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What Is a Logical Data Model?

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  • Written By: Alex Newth
  • Edited By: Angela B.
  • Last Modified Date: 14 November 2016
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In systems engineering and database development, creating a logical data model (LDM) is the second step in creating the entire data model, coming after the conceptual data model (CDM) and proceeded by the physical data model (PDM). In the logical data model, engineers target the important data for the business and show the entire database’s relationship from one section to another. The LDM diagram will show different tables with data titles, but the actual data will not be present. For example, if a date table is made, the LDM diagram will show titles such as “Month” and “Year,” but the actual month and year values will not be present.

When it comes to data mapping, the first model is the CDM. This diagram is a simple concept that starts off the data modeling. There will be several tables, without any titles in them, and there may be some lines to show relationships.

After the conceptual model, the logical data model is made. This model is much more detailed in terms of both titles and relationships. The blank tables are filled with arbitrary values so engineers know what data is important. For example, the conceptual model will have a table named “Store,” while the LDM will fill the table with titles such as “Store Description” and “Store Name.” The data is not implemented at this stage, which intends only to let the engineers know what information is required for a functioning database.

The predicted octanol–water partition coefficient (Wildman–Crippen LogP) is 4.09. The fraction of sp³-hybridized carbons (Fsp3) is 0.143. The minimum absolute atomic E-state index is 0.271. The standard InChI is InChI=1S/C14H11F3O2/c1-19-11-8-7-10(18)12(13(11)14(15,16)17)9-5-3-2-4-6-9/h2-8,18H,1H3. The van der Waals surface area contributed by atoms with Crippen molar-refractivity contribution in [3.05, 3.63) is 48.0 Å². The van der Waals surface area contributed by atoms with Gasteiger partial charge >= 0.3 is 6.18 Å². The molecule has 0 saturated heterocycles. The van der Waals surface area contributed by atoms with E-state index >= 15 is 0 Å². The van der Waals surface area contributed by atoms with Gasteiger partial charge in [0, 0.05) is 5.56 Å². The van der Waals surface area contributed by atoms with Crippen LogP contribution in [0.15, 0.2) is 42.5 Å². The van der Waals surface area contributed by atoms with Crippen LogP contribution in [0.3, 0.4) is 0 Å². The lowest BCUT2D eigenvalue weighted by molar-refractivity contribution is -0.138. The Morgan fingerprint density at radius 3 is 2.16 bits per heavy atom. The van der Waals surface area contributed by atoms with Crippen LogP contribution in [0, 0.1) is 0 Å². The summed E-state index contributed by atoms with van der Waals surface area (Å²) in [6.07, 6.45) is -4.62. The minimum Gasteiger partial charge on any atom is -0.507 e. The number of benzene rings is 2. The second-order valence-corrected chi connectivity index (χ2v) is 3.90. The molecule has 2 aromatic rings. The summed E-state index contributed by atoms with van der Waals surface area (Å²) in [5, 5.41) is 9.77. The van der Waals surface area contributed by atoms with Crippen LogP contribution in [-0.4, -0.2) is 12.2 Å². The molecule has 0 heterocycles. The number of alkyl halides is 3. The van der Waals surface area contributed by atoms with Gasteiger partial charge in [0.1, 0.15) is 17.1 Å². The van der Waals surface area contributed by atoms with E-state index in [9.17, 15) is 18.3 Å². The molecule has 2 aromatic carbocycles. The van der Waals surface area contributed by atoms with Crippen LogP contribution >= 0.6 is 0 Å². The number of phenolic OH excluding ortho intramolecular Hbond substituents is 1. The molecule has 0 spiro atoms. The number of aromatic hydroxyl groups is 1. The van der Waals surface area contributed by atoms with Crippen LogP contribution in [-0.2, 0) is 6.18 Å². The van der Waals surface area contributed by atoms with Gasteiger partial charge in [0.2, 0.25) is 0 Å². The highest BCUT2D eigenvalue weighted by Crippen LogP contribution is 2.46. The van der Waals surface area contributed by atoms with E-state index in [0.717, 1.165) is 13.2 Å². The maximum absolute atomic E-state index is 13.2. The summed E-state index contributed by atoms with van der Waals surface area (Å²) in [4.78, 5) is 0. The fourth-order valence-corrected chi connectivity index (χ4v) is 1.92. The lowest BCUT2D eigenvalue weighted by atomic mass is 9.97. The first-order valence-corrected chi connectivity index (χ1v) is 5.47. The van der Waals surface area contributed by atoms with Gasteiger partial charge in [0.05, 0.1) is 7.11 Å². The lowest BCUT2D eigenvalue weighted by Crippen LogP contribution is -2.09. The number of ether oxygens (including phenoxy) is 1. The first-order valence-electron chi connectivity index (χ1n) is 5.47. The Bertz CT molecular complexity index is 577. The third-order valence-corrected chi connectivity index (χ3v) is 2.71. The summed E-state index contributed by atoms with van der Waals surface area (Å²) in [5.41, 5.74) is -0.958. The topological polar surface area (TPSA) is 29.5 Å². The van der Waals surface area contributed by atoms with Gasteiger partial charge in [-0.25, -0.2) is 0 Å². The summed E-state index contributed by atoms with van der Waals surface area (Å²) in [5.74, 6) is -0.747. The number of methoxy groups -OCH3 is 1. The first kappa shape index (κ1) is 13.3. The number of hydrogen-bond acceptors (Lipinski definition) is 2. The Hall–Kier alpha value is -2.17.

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The relationships between the different tables also are detailed, so engineers will know how to make them interact. There is usually one central table, to which all other tables connect. Between the ancillary tables, there are sometimes interconnections, showing that these tables cannot function independently of one another. Lines connecting one table to another show these relationships.

A logical data model is needed for many reasons. It clarifies what information the business is collecting and how all the data are related. This also makes it easier for management to look through the draft and see if more information is needed. The information is diagramed, so the engineers will need less time to create the data model, because the plan is detailed and there is no guesswork.

After the logical data model, the PDM is created. This is the real and physical implementation of the database. In this model, all the arbitrary values are filled with real values, such as “Year” being filled with “2011,” and the data are actually used and being collected.

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nony
Post 3

@Mammmood - I’ve never seen a conceptual data model myself. I guess the manager does this before the project is handed off to me. I think if the project goes awry they will point to the conceptual data model first to make sure everything is set up correctly.

Then they will look at the logical data model. I believe these two models serve as a blueprint for the database. You certainly can’t build a solid structure without a blueprint of some kind.

Mammmood
Post 2

@David09 - I totally agree. I started out with Microsoft Access and didn’t do my models correctly at first.

I didn’t even build proper relationships like I knew I was supposed to (and Access makes building and documenting relationships easy) and my database was a mess. It had lots of data integrity issues and was not streamlined in any way.

Now, I always plan out and model my data, even if it means a delay in development. It pays off down the road.

David09
Post 1

I am a firm believer in data modeling before building the database. There really is no excuse not to do it, since there are so many data modeling tools that you have at your disposal which can assist you with the process.

However, the reality is that many novice database developers skip this very important step. How do I know this? Because I was one such novice database developer myself, and I found modeling to be boring and a waste of time (so I thought) in the same way that many programmers don’t flow chart their code even though they know they should. Programmers want to dive into the “fun” stuff.

However, let me tell you what’s not fun. Months later when your database is a mess because you didn’t properly model the data, that’s not fun. Often you have to start over. Why not model it from the beginning and save yourself the hassle?

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